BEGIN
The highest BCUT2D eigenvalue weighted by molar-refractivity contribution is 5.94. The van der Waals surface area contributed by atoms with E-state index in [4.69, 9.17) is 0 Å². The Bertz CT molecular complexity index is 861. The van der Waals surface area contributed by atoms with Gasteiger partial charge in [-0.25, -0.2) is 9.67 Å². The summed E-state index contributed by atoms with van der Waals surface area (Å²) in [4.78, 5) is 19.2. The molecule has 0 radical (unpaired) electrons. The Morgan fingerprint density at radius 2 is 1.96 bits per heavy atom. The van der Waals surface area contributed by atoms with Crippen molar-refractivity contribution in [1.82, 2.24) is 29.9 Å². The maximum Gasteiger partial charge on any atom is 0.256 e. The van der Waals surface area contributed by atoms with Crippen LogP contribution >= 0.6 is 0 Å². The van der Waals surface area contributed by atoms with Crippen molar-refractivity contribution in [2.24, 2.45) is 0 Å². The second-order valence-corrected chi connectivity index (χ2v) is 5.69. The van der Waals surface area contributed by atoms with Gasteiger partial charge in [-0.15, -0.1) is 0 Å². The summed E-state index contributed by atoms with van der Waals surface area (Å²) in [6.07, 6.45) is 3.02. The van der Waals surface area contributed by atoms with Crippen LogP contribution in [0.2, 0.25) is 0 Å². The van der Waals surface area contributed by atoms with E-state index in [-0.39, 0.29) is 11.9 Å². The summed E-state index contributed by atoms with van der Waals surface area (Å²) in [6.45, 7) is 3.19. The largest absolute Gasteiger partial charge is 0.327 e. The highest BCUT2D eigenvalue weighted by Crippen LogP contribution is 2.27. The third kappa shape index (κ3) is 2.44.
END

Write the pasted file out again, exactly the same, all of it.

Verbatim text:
The highest BCUT2D eigenvalue weighted by molar-refractivity contribution is 5.94. The van der Waals surface area contributed by atoms with E-state index in [4.69, 9.17) is 0 Å². The Bertz CT molecular complexity index is 861. The van der Waals surface area contributed by atoms with Gasteiger partial charge in [-0.25, -0.2) is 9.67 Å². The summed E-state index contributed by atoms with van der Waals surface area (Å²) in [4.78, 5) is 19.2. The molecule has 0 radical (unpaired) electrons. The Morgan fingerprint density at radius 2 is 1.96 bits per heavy atom. The van der Waals surface area contributed by atoms with Crippen molar-refractivity contribution in [1.82, 2.24) is 29.9 Å². The maximum Gasteiger partial charge on any atom is 0.256 e. The van der Waals surface area contributed by atoms with Crippen LogP contribution >= 0.6 is 0 Å². The van der Waals surface area contributed by atoms with Crippen molar-refractivity contribution in [2.24, 2.45) is 0 Å². The second-order valence-corrected chi connectivity index (χ2v) is 5.69. The van der Waals surface area contributed by atoms with Gasteiger partial charge in [-0.15, -0.1) is 0 Å². The summed E-state index contributed by atoms with van der Waals surface area (Å²) in [6.07, 6.45) is 3.02. The van der Waals surface area contributed by atoms with Crippen LogP contribution in [0.2, 0.25) is 0 Å². The van der Waals surface area contributed by atoms with E-state index in [-0.39, 0.29) is 11.9 Å². The summed E-state index contributed by atoms with van der Waals surface area (Å²) in [6.45, 7) is 3.19. The largest absolute Gasteiger partial charge is 0.327 e. The highest BCUT2D eigenvalue weighted by Crippen LogP contribution is 2.27. The third kappa shape index (κ3) is 2.44.